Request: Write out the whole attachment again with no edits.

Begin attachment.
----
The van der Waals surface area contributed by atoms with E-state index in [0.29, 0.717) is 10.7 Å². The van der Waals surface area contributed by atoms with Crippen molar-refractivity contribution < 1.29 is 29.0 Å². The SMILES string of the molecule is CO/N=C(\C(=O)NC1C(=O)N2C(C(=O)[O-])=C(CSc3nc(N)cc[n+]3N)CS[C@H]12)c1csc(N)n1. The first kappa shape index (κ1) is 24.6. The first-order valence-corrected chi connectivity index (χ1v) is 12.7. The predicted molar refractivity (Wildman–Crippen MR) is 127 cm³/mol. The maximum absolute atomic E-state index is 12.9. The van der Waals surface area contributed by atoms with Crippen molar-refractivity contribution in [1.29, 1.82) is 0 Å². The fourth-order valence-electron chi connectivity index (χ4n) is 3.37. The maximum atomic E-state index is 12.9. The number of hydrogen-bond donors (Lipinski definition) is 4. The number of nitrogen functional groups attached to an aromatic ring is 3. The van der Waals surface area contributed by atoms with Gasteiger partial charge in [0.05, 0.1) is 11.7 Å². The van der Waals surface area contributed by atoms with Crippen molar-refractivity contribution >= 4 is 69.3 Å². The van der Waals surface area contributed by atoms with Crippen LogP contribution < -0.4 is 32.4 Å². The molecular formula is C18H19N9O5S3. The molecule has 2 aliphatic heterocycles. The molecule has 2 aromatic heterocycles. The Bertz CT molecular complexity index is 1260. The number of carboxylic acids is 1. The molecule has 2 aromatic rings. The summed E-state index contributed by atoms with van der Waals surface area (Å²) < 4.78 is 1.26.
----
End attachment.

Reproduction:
The van der Waals surface area contributed by atoms with E-state index in [0.29, 0.717) is 10.7 Å². The van der Waals surface area contributed by atoms with Crippen molar-refractivity contribution < 1.29 is 29.0 Å². The SMILES string of the molecule is CO/N=C(\C(=O)NC1C(=O)N2C(C(=O)[O-])=C(CSc3nc(N)cc[n+]3N)CS[C@H]12)c1csc(N)n1. The first kappa shape index (κ1) is 24.6. The first-order valence-corrected chi connectivity index (χ1v) is 12.7. The predicted molar refractivity (Wildman–Crippen MR) is 127 cm³/mol. The maximum absolute atomic E-state index is 12.9. The van der Waals surface area contributed by atoms with Crippen molar-refractivity contribution in [1.29, 1.82) is 0 Å². The fourth-order valence-electron chi connectivity index (χ4n) is 3.37. The maximum atomic E-state index is 12.9. The number of hydrogen-bond donors (Lipinski definition) is 4. The number of nitrogen functional groups attached to an aromatic ring is 3. The van der Waals surface area contributed by atoms with Gasteiger partial charge in [0.05, 0.1) is 11.7 Å². The van der Waals surface area contributed by atoms with Crippen molar-refractivity contribution >= 4 is 69.3 Å². The van der Waals surface area contributed by atoms with Crippen LogP contribution < -0.4 is 32.4 Å². The molecular formula is C18H19N9O5S3. The molecule has 2 aliphatic heterocycles. The molecule has 2 aromatic heterocycles. The Bertz CT molecular complexity index is 1260. The number of carboxylic acids is 1. The molecule has 2 aromatic rings. The summed E-state index contributed by atoms with van der Waals surface area (Å²) < 4.78 is 1.26.